This Western scrub jay was poking around in the rocks. I think he was trying to find some acorns or walnuts that he stashed but I was able to catch him holding still for a few seconds so I could capture his beautiful blue feathers.

Stay tuned because I am sure I will have some more to share soon. We spend time watching birds everyday and it is always fun to share.

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Backyard Birds Part 2

Today it snowed. Today it rained. Let’s just say we were surprised at how many birds we had in our feeders despite the crazy weather.

I had my Canon Rebel out again and did some practicing and experimenting with various settings.

Western Scrub Jay in Sweet Gum Tree 2
This is a resident Western Scrub Jay in our Sweet gum tree. I like the little sticker balls in this photo.

Mourning Doves 2
This is my absolute favorite photo of the day. A pair of Mourning doves perched in the Sweet gum tree and did some posing just for me.

Mourning Dove 1
I love their little pink feet. They also make a wonderful sound when they fly. If you would like to hear what it sounds like, click over to Cornell and scroll down to where it has the listing for wing whistles. This is exactly what it sounds like.

Junco in the Rain
Here is one of our many, many juncos sitting in the rain.

Northern Mockingbird 1 with worm
This photo is from yesterday and even though it is a little blurry, I thought you might like to see one of our Northern Mockingbirds with a tasty little treat in his mouth. He stopped on my neighbor’s mailbox and looked over his shoulder at me before flying off.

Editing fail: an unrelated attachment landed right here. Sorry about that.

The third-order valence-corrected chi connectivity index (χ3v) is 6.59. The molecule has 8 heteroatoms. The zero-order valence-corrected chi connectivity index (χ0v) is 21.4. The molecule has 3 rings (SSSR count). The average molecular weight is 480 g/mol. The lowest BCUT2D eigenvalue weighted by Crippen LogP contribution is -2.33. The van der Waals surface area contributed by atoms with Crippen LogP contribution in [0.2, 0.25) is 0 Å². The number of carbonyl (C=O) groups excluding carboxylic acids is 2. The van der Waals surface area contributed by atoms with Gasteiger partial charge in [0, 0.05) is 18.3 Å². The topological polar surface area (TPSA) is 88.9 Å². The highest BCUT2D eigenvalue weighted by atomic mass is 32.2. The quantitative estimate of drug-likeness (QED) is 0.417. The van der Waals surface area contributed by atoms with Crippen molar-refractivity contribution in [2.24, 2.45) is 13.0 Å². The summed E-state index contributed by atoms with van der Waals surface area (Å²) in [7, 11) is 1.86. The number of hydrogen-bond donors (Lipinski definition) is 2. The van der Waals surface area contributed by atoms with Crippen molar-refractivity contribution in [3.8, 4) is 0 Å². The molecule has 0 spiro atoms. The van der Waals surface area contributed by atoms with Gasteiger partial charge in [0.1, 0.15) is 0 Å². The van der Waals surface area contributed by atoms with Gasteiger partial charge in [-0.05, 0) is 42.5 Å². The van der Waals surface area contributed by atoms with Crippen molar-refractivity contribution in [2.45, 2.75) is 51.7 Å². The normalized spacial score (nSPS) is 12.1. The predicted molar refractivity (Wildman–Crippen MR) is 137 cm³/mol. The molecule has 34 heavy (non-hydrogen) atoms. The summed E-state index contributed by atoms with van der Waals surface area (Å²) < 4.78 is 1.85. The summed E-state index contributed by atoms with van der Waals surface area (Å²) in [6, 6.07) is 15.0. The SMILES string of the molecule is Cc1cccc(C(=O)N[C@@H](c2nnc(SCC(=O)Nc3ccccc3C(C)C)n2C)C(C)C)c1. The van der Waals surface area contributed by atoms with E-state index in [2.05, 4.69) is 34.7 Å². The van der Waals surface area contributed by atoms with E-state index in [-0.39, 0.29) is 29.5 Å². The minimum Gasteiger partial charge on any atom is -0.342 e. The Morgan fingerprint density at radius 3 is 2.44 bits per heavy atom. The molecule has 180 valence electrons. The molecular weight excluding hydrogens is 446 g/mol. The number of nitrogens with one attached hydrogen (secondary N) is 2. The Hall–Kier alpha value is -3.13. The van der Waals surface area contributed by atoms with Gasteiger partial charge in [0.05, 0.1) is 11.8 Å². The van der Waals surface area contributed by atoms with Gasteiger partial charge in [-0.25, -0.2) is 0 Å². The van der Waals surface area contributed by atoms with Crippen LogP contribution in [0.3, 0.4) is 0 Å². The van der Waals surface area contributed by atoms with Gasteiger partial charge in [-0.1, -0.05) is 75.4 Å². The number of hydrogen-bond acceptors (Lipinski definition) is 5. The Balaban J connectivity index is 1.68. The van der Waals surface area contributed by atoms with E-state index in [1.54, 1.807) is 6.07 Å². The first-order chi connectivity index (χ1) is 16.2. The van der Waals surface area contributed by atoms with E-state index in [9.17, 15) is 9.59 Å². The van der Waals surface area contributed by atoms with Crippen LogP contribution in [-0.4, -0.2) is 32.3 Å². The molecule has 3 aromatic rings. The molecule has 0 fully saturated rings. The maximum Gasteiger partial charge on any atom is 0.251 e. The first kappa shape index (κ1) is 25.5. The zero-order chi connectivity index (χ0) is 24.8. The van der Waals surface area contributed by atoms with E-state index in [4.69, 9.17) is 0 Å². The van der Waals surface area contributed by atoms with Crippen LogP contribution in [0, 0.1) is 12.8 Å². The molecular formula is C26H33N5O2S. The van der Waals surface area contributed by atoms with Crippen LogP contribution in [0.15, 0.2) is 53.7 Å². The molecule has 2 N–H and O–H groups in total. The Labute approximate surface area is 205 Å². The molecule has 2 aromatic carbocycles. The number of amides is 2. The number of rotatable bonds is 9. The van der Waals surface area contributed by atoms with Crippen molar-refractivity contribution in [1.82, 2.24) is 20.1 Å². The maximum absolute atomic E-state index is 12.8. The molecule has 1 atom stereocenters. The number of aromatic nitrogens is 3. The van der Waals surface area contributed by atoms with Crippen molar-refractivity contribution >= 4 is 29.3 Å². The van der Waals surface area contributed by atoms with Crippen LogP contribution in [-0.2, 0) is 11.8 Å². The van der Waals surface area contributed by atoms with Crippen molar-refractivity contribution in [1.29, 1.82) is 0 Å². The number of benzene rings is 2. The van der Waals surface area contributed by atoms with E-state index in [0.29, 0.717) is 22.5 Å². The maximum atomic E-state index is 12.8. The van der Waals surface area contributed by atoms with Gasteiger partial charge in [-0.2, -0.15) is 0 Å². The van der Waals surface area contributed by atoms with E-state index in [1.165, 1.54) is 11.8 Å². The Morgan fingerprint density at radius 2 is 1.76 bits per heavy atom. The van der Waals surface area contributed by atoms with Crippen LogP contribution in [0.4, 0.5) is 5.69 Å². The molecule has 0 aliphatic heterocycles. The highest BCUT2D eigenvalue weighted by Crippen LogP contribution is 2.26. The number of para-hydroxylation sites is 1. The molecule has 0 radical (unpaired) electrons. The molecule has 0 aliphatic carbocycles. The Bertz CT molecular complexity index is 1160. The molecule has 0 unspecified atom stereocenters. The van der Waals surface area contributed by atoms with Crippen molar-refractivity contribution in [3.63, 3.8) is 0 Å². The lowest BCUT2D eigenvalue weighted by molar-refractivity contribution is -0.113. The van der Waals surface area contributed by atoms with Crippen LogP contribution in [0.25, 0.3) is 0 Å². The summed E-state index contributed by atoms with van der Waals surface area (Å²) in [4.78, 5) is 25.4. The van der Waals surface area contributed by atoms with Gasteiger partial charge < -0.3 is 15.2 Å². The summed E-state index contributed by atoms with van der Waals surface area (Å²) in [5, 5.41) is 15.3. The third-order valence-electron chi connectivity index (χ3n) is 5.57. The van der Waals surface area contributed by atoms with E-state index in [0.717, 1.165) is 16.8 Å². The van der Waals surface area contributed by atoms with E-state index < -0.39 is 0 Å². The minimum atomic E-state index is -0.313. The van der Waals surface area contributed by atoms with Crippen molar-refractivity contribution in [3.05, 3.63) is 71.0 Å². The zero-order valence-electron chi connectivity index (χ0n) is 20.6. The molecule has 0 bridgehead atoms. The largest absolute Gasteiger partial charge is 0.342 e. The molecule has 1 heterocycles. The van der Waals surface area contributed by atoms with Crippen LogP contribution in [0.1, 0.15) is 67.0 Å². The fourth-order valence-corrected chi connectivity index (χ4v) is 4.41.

That’s enough birds for today……thanks for indulging my bird photography habit.

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Outdoor Hour Challenge-Birds: Pigeon and Mockingbird

We are to our very last bird challenge of this series. I can’t tell you how much our family has enjoyed learning more about the familiar birds in our neighborhood. Each bird is now a little bit more of a friend since taking some time to read and observe more about them.

Along with learning more about our backyard birds, we also have learned to identify different aspects of the bird and its behavior. We learned about the beaks, the feet, the eyes, and the feathers of many birds that we may some time come in contact with during our outdoor time. This knowledge is knowledge that we can apply to all birds and I know we are getting better at identifying birds since we took time to read through our field guide.